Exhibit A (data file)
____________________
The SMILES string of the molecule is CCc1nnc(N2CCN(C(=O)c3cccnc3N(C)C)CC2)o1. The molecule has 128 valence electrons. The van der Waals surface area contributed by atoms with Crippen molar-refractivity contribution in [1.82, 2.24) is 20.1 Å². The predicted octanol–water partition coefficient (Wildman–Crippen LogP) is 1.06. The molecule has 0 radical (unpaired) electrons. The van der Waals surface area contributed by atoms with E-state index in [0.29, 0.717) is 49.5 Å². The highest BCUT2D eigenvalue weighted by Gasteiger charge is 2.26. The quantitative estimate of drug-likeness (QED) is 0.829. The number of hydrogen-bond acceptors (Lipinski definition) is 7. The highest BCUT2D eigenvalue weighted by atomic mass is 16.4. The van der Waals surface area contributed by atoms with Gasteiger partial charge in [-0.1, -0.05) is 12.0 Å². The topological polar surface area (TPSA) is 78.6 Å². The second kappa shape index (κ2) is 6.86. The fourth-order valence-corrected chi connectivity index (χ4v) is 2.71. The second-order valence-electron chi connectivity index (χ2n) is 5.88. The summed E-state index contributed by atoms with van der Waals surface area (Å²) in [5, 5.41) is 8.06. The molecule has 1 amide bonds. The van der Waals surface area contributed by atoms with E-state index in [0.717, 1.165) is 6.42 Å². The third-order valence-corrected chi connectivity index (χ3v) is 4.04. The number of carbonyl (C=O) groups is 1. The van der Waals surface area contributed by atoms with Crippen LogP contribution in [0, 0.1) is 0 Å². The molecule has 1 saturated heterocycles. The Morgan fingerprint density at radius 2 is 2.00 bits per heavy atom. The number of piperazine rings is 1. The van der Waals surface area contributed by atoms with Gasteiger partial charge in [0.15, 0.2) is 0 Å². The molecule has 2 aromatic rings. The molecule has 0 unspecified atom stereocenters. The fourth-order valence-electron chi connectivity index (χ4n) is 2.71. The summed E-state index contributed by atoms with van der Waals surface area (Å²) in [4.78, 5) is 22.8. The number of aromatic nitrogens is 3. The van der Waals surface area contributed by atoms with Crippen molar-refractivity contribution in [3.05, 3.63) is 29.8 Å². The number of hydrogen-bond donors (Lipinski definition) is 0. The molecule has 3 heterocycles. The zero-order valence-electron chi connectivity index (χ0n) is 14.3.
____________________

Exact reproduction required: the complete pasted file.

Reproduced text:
The SMILES string of the molecule is CCc1nnc(N2CCN(C(=O)c3cccnc3N(C)C)CC2)o1. The molecule has 128 valence electrons. The van der Waals surface area contributed by atoms with Crippen molar-refractivity contribution in [1.82, 2.24) is 20.1 Å². The predicted octanol–water partition coefficient (Wildman–Crippen LogP) is 1.06. The molecule has 0 radical (unpaired) electrons. The van der Waals surface area contributed by atoms with E-state index in [0.29, 0.717) is 49.5 Å². The highest BCUT2D eigenvalue weighted by Gasteiger charge is 2.26. The quantitative estimate of drug-likeness (QED) is 0.829. The number of hydrogen-bond acceptors (Lipinski definition) is 7. The highest BCUT2D eigenvalue weighted by atomic mass is 16.4. The van der Waals surface area contributed by atoms with Gasteiger partial charge in [-0.1, -0.05) is 12.0 Å². The topological polar surface area (TPSA) is 78.6 Å². The second kappa shape index (κ2) is 6.86. The fourth-order valence-corrected chi connectivity index (χ4v) is 2.71. The second-order valence-electron chi connectivity index (χ2n) is 5.88. The summed E-state index contributed by atoms with van der Waals surface area (Å²) in [5, 5.41) is 8.06. The molecule has 1 amide bonds. The van der Waals surface area contributed by atoms with E-state index in [0.717, 1.165) is 6.42 Å². The third-order valence-corrected chi connectivity index (χ3v) is 4.04. The number of carbonyl (C=O) groups is 1. The van der Waals surface area contributed by atoms with Crippen LogP contribution in [0, 0.1) is 0 Å². The molecule has 1 saturated heterocycles. The Morgan fingerprint density at radius 2 is 2.00 bits per heavy atom. The number of piperazine rings is 1. The van der Waals surface area contributed by atoms with Gasteiger partial charge in [0.15, 0.2) is 0 Å². The molecule has 2 aromatic rings. The molecule has 0 unspecified atom stereocenters. The fourth-order valence-electron chi connectivity index (χ4n) is 2.71. The summed E-state index contributed by atoms with van der Waals surface area (Å²) in [4.78, 5) is 22.8. The number of aromatic nitrogens is 3. The van der Waals surface area contributed by atoms with Crippen molar-refractivity contribution in [3.05, 3.63) is 29.8 Å². The number of hydrogen-bond donors (Lipinski definition) is 0. The molecule has 3 heterocycles. The zero-order valence-electron chi connectivity index (χ0n) is 14.3.